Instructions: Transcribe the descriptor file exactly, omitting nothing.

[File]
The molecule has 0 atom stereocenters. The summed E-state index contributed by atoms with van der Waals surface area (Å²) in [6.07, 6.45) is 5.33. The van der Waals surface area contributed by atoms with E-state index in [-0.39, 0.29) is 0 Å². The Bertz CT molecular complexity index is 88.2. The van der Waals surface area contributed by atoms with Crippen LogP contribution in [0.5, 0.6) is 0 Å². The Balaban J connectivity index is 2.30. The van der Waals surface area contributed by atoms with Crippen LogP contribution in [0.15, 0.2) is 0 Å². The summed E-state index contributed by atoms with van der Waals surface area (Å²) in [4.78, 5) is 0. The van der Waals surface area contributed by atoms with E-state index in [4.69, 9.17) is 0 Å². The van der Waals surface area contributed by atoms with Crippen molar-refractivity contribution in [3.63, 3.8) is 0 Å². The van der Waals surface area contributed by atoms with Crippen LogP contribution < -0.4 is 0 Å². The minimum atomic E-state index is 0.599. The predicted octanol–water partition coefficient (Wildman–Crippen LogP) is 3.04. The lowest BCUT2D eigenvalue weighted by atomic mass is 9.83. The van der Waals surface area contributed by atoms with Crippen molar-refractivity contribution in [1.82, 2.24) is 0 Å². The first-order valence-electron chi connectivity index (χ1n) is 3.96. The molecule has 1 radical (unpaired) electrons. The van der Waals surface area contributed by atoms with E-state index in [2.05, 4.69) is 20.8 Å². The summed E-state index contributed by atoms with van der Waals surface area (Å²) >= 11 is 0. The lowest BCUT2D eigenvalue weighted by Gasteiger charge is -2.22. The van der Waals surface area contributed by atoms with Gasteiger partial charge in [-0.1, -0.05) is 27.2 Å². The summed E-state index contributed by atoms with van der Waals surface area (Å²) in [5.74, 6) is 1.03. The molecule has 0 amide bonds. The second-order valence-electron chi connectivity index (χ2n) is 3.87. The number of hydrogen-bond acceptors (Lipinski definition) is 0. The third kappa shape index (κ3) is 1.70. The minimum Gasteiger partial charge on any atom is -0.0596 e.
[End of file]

The molecule has 0 atom stereocenters. The summed E-state index contributed by atoms with van der Waals surface area (Å²) in [6.07, 6.45) is 5.33. The van der Waals surface area contributed by atoms with E-state index in [-0.39, 0.29) is 0 Å². The Bertz CT molecular complexity index is 88.2. The van der Waals surface area contributed by atoms with Crippen LogP contribution in [0.5, 0.6) is 0 Å². The Balaban J connectivity index is 2.30. The van der Waals surface area contributed by atoms with Crippen LogP contribution in [0.15, 0.2) is 0 Å². The summed E-state index contributed by atoms with van der Waals surface area (Å²) in [4.78, 5) is 0. The van der Waals surface area contributed by atoms with E-state index in [4.69, 9.17) is 0 Å². The van der Waals surface area contributed by atoms with Crippen molar-refractivity contribution in [3.63, 3.8) is 0 Å². The van der Waals surface area contributed by atoms with Crippen LogP contribution < -0.4 is 0 Å². The minimum atomic E-state index is 0.599. The predicted octanol–water partition coefficient (Wildman–Crippen LogP) is 3.04. The lowest BCUT2D eigenvalue weighted by atomic mass is 9.83. The van der Waals surface area contributed by atoms with Crippen molar-refractivity contribution in [1.82, 2.24) is 0 Å². The first-order valence-electron chi connectivity index (χ1n) is 3.96. The molecule has 1 radical (unpaired) electrons. The van der Waals surface area contributed by atoms with E-state index in [2.05, 4.69) is 20.8 Å². The summed E-state index contributed by atoms with van der Waals surface area (Å²) >= 11 is 0. The lowest BCUT2D eigenvalue weighted by Gasteiger charge is -2.22. The van der Waals surface area contributed by atoms with Gasteiger partial charge in [-0.1, -0.05) is 27.2 Å². The summed E-state index contributed by atoms with van der Waals surface area (Å²) in [5.74, 6) is 1.03. The molecule has 0 amide bonds. The second-order valence-electron chi connectivity index (χ2n) is 3.87. The number of hydrogen-bond acceptors (Lipinski definition) is 0. The third kappa shape index (κ3) is 1.70. The minimum Gasteiger partial charge on any atom is -0.0596 e.